Grieving for the Grievers

Written on April 21st, 2012

One of the hardest things is being there for someone who doesn’t know what they need. Because you don’t know either. You know what they’re going through, but you don’t understand what that means exactly. They lost a loved one. How do you react to that? How do you stay strong for them? How do you be positive without underrating the awfulness of the situation? “I’m sorry” just doesn’t cut it, even if it’s true. Even if you are sorry. You can’t just say a few words and make everything okay again.

So you hug them. You let them know that you’re there through your embrace. You don’t smile. You just bury your face in their shoulder and hope that you’re not shaking too much from seeing them so in pain. You want to be a rock. Something solid they can hang onto, something that won’t change while everything else in their life appears to be crumbling. But even that’s hard. Because their pain affects you, too. What you’re going through watching them hurt is nothing compared to what they have to deal with. And it’s realizing this that is so horrible. It may be difficult for you to be there, but your difficulties fade quickly compared to theirs. And it kills to know that someone you care about is going through such living hell and you can’t even help it. Can’t even comprehend it.

So you stand there. Silent, keeping your expression frozen. You put out a hand to comfort them, lightly touching a shoulder or an arm, conveying gentleness and sincerity in the gesture. But that’s not enough. You see them crying, surrounded by others who are crying, listening to people talk through their tears, crying, crying everywhere. You want to cry yourself but you bite your tongue knowing that the second you break down will just make things harder for everybody else. You are grieving for the grievers, not the lost. And that means you don’t cry.

It means your eyes follow them as they leave after a shaky hug. It means you watch their steps carefully, praying that they will be okay and knowing that they won’t. They’ll get through it, not over it, and there’s a difference. Every day will get easier, and you know this. But how do you tell them that without being insensitive?

You can’t say that the person they miss is in a better place. Because to them, there is no better place than back by their side. Heaven is little comfort right now because whether it’s selfish or not, they miss someone, and that thought overpowers every other. You can’t tell them it will be okay because those words are so shallow they mean nothing. So you don’t say anything and rely on unspoken words being the loudest. You hope that just being there means something. That maybe by sitting in a pew surrounded by stiff air and tears and tissues can prove your love, demonstrate your devotion. But in your heart, however clichéd, you understand that it can’t.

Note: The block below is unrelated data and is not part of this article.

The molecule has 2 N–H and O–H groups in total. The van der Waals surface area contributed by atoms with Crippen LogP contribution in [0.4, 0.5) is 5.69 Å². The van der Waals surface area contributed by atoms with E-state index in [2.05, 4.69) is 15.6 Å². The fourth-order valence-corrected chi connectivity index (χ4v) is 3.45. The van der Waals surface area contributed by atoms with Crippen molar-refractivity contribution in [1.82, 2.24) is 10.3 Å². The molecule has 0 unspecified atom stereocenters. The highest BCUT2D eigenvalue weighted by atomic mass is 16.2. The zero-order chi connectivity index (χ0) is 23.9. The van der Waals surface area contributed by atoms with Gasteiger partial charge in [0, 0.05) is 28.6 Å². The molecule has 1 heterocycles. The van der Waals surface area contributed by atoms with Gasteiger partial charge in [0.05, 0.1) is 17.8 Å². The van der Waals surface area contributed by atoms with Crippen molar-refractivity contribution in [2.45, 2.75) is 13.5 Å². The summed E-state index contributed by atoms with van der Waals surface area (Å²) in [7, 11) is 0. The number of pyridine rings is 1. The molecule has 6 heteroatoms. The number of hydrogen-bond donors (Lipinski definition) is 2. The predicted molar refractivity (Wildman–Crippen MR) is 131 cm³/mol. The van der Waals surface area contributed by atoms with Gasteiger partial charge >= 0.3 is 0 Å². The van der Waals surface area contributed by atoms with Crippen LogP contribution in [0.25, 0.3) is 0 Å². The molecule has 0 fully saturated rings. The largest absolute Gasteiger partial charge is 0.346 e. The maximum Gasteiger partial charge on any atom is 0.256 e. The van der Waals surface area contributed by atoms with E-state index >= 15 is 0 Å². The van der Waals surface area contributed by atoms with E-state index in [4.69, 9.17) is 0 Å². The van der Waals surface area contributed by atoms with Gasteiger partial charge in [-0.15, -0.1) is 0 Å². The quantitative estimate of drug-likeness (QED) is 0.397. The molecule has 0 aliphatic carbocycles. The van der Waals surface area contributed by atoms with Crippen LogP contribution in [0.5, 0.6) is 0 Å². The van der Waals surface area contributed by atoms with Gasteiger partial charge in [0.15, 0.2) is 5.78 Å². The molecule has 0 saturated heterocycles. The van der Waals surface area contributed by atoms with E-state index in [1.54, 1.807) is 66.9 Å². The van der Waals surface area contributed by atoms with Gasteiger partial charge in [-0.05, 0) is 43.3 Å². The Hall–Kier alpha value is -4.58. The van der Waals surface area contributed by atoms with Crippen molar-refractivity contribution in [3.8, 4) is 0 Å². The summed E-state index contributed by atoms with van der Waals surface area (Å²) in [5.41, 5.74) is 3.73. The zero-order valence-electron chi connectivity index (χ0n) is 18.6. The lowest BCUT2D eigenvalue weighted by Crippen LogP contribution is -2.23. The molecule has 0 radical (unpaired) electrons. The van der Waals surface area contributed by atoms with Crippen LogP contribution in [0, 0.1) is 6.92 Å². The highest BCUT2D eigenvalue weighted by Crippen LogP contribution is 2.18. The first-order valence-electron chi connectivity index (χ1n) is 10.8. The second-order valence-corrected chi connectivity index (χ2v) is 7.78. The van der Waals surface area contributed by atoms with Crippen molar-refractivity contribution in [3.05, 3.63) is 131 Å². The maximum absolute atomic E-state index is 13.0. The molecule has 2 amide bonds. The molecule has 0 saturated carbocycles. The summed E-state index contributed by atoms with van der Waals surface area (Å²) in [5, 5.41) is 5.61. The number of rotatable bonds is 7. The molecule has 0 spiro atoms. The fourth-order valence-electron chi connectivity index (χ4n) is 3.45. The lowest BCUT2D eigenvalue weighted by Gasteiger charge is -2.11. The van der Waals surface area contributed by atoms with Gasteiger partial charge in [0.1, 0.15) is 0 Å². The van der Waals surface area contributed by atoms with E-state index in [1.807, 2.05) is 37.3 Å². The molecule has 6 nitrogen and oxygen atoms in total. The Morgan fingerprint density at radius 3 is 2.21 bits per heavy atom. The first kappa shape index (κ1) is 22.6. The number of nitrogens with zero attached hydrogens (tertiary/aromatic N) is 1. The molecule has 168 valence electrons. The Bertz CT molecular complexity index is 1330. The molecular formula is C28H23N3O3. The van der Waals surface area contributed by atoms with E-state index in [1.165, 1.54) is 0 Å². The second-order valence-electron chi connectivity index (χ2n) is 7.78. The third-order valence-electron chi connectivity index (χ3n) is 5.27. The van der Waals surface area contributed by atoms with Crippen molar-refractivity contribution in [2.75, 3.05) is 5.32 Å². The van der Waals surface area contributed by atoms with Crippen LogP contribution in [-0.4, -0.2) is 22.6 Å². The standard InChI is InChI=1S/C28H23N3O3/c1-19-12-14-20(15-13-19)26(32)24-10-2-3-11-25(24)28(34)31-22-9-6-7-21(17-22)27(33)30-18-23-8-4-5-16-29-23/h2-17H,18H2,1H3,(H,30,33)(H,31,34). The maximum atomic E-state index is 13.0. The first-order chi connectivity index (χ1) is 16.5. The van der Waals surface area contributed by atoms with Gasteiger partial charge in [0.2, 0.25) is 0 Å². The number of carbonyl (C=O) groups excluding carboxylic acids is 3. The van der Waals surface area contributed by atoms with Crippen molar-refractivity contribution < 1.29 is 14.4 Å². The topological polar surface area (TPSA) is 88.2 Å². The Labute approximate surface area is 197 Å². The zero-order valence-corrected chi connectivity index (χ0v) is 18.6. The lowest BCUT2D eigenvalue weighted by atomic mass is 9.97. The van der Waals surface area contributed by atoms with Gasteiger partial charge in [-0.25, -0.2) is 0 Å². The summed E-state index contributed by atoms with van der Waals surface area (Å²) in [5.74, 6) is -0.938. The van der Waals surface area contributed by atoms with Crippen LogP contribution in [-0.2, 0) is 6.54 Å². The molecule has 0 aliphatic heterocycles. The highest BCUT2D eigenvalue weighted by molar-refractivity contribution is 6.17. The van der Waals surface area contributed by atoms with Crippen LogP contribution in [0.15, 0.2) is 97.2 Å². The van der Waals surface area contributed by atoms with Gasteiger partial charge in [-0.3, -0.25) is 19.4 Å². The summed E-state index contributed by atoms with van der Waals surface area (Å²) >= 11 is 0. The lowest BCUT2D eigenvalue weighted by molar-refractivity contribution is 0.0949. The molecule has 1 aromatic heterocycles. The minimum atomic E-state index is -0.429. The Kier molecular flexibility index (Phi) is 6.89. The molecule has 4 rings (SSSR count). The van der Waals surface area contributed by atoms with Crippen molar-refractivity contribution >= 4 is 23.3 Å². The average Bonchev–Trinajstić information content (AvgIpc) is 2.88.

You notice them becoming withdrawn and quiet. They’re doing their absolute best to stay the same and you wish they would just accept the fact that they can change. They should change. And it’s okay to not be okay. But who would ever admit that when they want to come off as strong? They apologize for not talking well, they feel bad for being so down. And all the while you just want to hold them and say everything they’re feeling is valid and understandable and you will be there no matter what. No matter how horrible and hard things get, you will stay. That is exactly what they need to hear but when you tell them all they can get out is a feeble thank you and a forced smile. It still counts.

You tell them you’re thinking about them when you aren’t around. How are you doing? How is your family holding up? You are almost constantly keeping up one word conversations because you feel it’s your duty to be there regardless, and it is. If you love them you will sit in near silence, you will respond to all their short answers, you won’t press and you won’t pry. You will be the one to assure them that if they need to talk, you’ll listen. If they need to cry, they can. But you can say any number of sweet and lovely things and not deaden their pain at all. And at the end of the day, that’s the worst realization. You can’t help. You will continue to try with hopes that maybe, just maybe, something small will be beneficial. But you know it’s all futile and you stay there anyways. Why? Because if you care, you care. And not even the truth can change your mind.

It’s hard to be there for someone who doesn’t know what they need, but it’s worth it in the end. When the pain lessens and the shock is over. When the memories are happy and more funny than sad. When they look back and cry, but smile through the tears because they finally realize what kind of support they had. No matter how much they lose, someone will always still be giving. And that’s what they need to hear, in their heart more than their ears. Maybe you can’t always help, exactly. But you can always love.